Yep, a fairly well-known technique, albeit with a different implementation.

I would be more intrigued, though, to learn how to discipline your mind to do a task when it needs to be done (right now or at some later specific time). It seems that would take a lot more mental fortitude.

Example: I should get gas in my car on the way home from work. I don't need to, but it would help. A few hours later.. eh, I'm hungry, I'll get gas in the morning. Next day, late for work because I had to get gas. How do I discipline my mind to get gas when I should have? Silly example, but it's what came to mind first.


Setup a chain to 'do a thing you dont like' everyday. Soon you'll be able to control yourself.


One idea is to train yourself to be aware of the fact that even though you may not feel like doing something, you can decide to do it regardless of your feelings. Taking your example, you could have said, I'm hungry but I'm going to get gas first.


Use triggers for the above problem. Decide on a gas level you should refill and use don't break the chain approach to always refill on the same level.


Commit to it. Don't just think "I should do this..." Decide that you're going to do it, and plan for it.


There's a web app version of this system available (http://dontbreakthechain.com/) as well as an iPhone version made by a HNer (http://appshopper.com/productivity/dont-break-the-chain)


I prefer http://www.joesgoals.com/ - it allows you to set up multiple chains and manage them from a single page.


Joe's Goals is great because you can do negative goals too ("checked email off-schedule", "browsed HN during work hours", etc). It's compelling to see if you can beat your numeric value from the previous day.


Thanks. Signed up and giving it a shot. Positive goals: push-ups, reading, cooking. Negative goals: playing a game of Freecell. ;)


It made me chuckle that when reading the article I could actually hear Seinfeld say "Don't break the chain!".

Unique voice, unique character.


what's the deal with chains? I mean, everyone always wants to break them.


When I was in the navy (conscripted) for almost a year, we had pocket sized calendars like that (with nude women on the other side, of course). Each day I could cross the day I was there, it was a major topic for discussion/bragging and a huge motivation to go through the boring conscription.


We wore "short timers chains" on our belt loops when we only had a few months left. Small brass chains with one link for every day we had left. We would dike one link off the end every day. Breaking the chain was something we looked forward to.


Trying out a slightly different method here: my calendar here: http://www.keithdonegan.com/2010-calendar/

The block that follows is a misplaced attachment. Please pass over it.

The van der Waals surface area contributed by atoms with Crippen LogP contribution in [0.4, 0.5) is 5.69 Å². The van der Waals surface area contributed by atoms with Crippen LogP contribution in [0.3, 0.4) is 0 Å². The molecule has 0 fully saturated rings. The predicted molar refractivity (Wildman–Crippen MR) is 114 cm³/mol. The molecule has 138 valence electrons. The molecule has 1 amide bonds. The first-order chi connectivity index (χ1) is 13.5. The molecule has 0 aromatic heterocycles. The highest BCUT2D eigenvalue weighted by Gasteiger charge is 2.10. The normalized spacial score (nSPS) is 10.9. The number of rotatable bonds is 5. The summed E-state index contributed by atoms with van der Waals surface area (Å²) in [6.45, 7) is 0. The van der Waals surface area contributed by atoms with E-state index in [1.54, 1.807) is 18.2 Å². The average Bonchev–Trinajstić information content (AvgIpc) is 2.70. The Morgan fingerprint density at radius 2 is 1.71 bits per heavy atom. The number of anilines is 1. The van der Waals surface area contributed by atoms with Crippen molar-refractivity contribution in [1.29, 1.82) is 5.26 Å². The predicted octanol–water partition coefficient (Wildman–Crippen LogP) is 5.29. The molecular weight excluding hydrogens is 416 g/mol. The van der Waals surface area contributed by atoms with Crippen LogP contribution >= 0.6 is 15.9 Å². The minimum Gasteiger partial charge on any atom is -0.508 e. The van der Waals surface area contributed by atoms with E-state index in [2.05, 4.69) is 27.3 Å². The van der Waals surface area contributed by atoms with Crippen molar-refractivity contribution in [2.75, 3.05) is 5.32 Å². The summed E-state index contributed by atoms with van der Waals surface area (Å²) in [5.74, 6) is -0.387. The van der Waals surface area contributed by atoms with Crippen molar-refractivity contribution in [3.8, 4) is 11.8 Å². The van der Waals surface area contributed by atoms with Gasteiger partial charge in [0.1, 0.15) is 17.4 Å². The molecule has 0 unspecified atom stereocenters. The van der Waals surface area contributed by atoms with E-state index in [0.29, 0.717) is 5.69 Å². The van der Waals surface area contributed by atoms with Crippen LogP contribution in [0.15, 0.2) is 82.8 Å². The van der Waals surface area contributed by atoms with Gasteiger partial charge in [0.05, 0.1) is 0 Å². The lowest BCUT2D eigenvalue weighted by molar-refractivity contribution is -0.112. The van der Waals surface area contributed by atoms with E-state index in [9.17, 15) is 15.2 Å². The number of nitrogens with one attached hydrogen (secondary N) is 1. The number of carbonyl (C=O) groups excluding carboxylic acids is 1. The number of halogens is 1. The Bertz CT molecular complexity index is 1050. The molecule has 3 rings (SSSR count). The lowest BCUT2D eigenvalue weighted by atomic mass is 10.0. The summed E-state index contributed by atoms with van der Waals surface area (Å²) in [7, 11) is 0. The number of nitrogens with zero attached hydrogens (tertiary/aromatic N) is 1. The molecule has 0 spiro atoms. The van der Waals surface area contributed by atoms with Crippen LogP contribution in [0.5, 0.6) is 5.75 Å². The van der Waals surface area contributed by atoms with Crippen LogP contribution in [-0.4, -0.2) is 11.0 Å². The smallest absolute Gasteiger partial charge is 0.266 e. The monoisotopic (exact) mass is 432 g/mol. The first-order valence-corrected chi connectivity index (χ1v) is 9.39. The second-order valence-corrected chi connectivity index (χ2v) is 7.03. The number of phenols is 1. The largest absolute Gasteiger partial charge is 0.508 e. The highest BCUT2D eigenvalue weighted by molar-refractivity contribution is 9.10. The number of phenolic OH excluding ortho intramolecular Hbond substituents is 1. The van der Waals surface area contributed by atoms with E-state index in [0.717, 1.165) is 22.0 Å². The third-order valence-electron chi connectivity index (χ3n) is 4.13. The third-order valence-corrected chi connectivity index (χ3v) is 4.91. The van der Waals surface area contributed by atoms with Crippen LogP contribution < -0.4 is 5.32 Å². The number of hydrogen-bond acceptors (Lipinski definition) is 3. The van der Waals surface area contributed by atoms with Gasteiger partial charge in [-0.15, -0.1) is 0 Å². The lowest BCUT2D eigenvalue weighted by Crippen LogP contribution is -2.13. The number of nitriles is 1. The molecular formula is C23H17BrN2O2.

Basically the cal has to have ALOT more green boxes than red.

Green = no junk day with food. Red = Yes, you guessed it, I gave in to temptation.


I have a small twist on this system, which is that I have a huge pool of tasks in a text file with headers for each day, and as I go through the day I pull out parts of tasklists and mark them "# DONE" as they are finished. Thus by the end of each day, each week, each month, I have an increasingly impressive list of accomplishment, even if the actual tasks are small 5-minute things. I don't try to hit a target number of tasks or a quality of task, I just do what's available that day.

One month in, I haven't missed a single day.


i thought this would be a good idea for a twitter app - something like you tweet your goal then each day you tweet what you did towards it and if you didn't it'd auto tweet that you broke the chain. idea being you don't want your friends to know you broke it. there's obvious flaws but if someone is interested in it, i have the domain twitchain.com and won't get around to making this anytime soon so if you can have it if you want to build something like this.


This is a tip I picked up maybe ten years ago from bodybuilding (with the exception of having a rest day every five days or so, which is considered good practice.) If you miss more than one day in a row, it can be very hard to get back into the routine. Good to see this reposted every six months on Hacker News.

I'm still planning on writing an app to help the user track goals this way. :)


There's already a perfectly good app at http://dontbreakthechain.com/


There is also http://dailystamp.r09.railsrumble.com/ from Rails Rumble.


Watch the documentary "Comedian" for more on Jerry's work habits. It partially follows him and another comedian during the time after the Seinfeld show had ended and he was getting back into stand up.


I have a dry erase calendar on the wall next to my desk that I do this with. It's great to see a bunch of Xs up there at the end of the week.


I can't actually find a "year on one page" calendar on Amazon. Do they still make such things in these days of digital organization?


While probably not as fancy, I just printed one of the templates available at http://www.vertex42.com/ExcelTemplates/yearly-calendar.html on an A3 sheet, only because I didn't have access to a plotter for some bigger sizes. Looks good enough, though.


http://www.amazon.com/At-Glance-Reversible-Horizontal-PM326-...

At A Glance is the typical big name retail company that manufactures these types of things.



I nearly never read this...but am so glad I did.


www.dontbreakthechain.com


I like the tangibility of a calendar. Even if it's just a PDF calendar that I printed out for that month.